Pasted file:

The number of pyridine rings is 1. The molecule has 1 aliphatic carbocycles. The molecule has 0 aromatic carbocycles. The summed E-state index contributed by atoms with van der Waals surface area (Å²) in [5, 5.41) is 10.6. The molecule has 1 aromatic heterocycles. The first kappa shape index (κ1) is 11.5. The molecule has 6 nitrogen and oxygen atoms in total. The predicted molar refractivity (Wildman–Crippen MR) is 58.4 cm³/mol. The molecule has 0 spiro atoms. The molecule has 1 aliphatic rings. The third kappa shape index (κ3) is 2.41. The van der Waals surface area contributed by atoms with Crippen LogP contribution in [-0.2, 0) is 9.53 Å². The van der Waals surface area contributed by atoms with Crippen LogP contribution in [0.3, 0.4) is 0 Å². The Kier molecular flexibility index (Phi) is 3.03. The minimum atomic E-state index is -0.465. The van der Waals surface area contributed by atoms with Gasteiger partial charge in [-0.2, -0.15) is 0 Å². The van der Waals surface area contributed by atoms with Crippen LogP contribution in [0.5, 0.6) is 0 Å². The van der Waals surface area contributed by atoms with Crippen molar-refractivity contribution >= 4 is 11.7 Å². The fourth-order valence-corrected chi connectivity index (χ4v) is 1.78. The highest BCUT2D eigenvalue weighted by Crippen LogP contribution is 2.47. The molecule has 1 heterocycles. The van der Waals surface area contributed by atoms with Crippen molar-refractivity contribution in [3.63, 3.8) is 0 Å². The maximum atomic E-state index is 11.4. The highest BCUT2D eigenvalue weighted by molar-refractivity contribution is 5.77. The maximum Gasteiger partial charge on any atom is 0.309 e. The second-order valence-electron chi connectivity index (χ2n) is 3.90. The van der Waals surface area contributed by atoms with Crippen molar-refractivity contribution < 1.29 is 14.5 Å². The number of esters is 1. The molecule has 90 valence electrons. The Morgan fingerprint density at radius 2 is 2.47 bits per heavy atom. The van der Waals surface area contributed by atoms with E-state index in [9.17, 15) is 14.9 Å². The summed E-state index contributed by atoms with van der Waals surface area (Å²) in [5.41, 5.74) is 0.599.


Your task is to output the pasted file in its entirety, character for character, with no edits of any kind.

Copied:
The number of pyridine rings is 1. The molecule has 1 aliphatic carbocycles. The molecule has 0 aromatic carbocycles. The summed E-state index contributed by atoms with van der Waals surface area (Å²) in [5, 5.41) is 10.6. The molecule has 1 aromatic heterocycles. The first kappa shape index (κ1) is 11.5. The molecule has 6 nitrogen and oxygen atoms in total. The predicted molar refractivity (Wildman–Crippen MR) is 58.4 cm³/mol. The molecule has 0 spiro atoms. The molecule has 1 aliphatic rings. The third kappa shape index (κ3) is 2.41. The van der Waals surface area contributed by atoms with Crippen LogP contribution in [-0.2, 0) is 9.53 Å². The van der Waals surface area contributed by atoms with Crippen LogP contribution in [0.3, 0.4) is 0 Å². The Kier molecular flexibility index (Phi) is 3.03. The minimum atomic E-state index is -0.465. The van der Waals surface area contributed by atoms with Gasteiger partial charge in [-0.2, -0.15) is 0 Å². The van der Waals surface area contributed by atoms with Crippen LogP contribution in [0.5, 0.6) is 0 Å². The van der Waals surface area contributed by atoms with Crippen molar-refractivity contribution >= 4 is 11.7 Å². The fourth-order valence-corrected chi connectivity index (χ4v) is 1.78. The highest BCUT2D eigenvalue weighted by Crippen LogP contribution is 2.47. The molecule has 1 heterocycles. The van der Waals surface area contributed by atoms with Crippen molar-refractivity contribution in [3.63, 3.8) is 0 Å². The maximum atomic E-state index is 11.4. The highest BCUT2D eigenvalue weighted by molar-refractivity contribution is 5.77. The maximum Gasteiger partial charge on any atom is 0.309 e. The second-order valence-electron chi connectivity index (χ2n) is 3.90. The van der Waals surface area contributed by atoms with Crippen molar-refractivity contribution < 1.29 is 14.5 Å². The number of esters is 1. The molecule has 90 valence electrons. The Morgan fingerprint density at radius 2 is 2.47 bits per heavy atom. The van der Waals surface area contributed by atoms with E-state index in [9.17, 15) is 14.9 Å². The summed E-state index contributed by atoms with van der Waals surface area (Å²) in [5.41, 5.74) is 0.599.